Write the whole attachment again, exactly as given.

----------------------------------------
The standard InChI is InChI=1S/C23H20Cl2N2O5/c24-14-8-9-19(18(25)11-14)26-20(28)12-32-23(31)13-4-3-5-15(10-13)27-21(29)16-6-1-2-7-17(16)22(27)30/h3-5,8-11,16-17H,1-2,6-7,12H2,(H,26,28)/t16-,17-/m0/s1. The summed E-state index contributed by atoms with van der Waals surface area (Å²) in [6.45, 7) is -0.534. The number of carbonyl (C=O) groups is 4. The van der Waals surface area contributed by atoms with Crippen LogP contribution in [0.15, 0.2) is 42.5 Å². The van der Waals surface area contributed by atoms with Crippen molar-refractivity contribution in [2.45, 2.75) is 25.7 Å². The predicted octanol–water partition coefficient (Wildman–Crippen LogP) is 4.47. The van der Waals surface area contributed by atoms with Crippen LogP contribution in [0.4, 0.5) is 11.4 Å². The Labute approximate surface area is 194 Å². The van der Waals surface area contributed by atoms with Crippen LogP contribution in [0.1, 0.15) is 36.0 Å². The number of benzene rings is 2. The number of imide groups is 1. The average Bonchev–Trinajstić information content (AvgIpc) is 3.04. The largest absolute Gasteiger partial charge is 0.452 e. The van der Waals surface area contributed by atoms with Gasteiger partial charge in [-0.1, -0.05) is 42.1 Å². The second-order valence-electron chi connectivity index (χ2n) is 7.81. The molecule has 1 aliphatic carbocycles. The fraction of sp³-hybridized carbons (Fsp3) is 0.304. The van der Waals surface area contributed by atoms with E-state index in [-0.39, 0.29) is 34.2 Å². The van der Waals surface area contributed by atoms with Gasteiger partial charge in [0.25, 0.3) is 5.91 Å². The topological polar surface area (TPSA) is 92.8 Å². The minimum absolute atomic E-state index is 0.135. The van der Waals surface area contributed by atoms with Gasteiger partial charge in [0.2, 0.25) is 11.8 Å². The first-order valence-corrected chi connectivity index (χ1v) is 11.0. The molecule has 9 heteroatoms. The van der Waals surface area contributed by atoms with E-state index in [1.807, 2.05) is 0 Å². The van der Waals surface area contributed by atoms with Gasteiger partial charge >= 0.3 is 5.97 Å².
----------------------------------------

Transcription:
The standard InChI is InChI=1S/C23H20Cl2N2O5/c24-14-8-9-19(18(25)11-14)26-20(28)12-32-23(31)13-4-3-5-15(10-13)27-21(29)16-6-1-2-7-17(16)22(27)30/h3-5,8-11,16-17H,1-2,6-7,12H2,(H,26,28)/t16-,17-/m0/s1. The summed E-state index contributed by atoms with van der Waals surface area (Å²) in [6.45, 7) is -0.534. The number of carbonyl (C=O) groups is 4. The van der Waals surface area contributed by atoms with Crippen LogP contribution in [0.15, 0.2) is 42.5 Å². The van der Waals surface area contributed by atoms with Crippen molar-refractivity contribution in [2.45, 2.75) is 25.7 Å². The predicted octanol–water partition coefficient (Wildman–Crippen LogP) is 4.47. The van der Waals surface area contributed by atoms with Crippen LogP contribution in [0.4, 0.5) is 11.4 Å². The Labute approximate surface area is 194 Å². The van der Waals surface area contributed by atoms with Crippen LogP contribution in [0.1, 0.15) is 36.0 Å². The number of benzene rings is 2. The number of imide groups is 1. The average Bonchev–Trinajstić information content (AvgIpc) is 3.04. The largest absolute Gasteiger partial charge is 0.452 e. The van der Waals surface area contributed by atoms with Gasteiger partial charge in [-0.1, -0.05) is 42.1 Å². The second-order valence-electron chi connectivity index (χ2n) is 7.81. The molecule has 1 aliphatic carbocycles. The fraction of sp³-hybridized carbons (Fsp3) is 0.304. The van der Waals surface area contributed by atoms with E-state index in [-0.39, 0.29) is 34.2 Å². The van der Waals surface area contributed by atoms with Gasteiger partial charge in [0.25, 0.3) is 5.91 Å². The topological polar surface area (TPSA) is 92.8 Å². The minimum absolute atomic E-state index is 0.135. The van der Waals surface area contributed by atoms with Gasteiger partial charge in [0.2, 0.25) is 11.8 Å². The first-order valence-corrected chi connectivity index (χ1v) is 11.0. The molecule has 9 heteroatoms. The van der Waals surface area contributed by atoms with E-state index in [1.807, 2.05) is 0 Å². The van der Waals surface area contributed by atoms with Gasteiger partial charge >= 0.3 is 5.97 Å².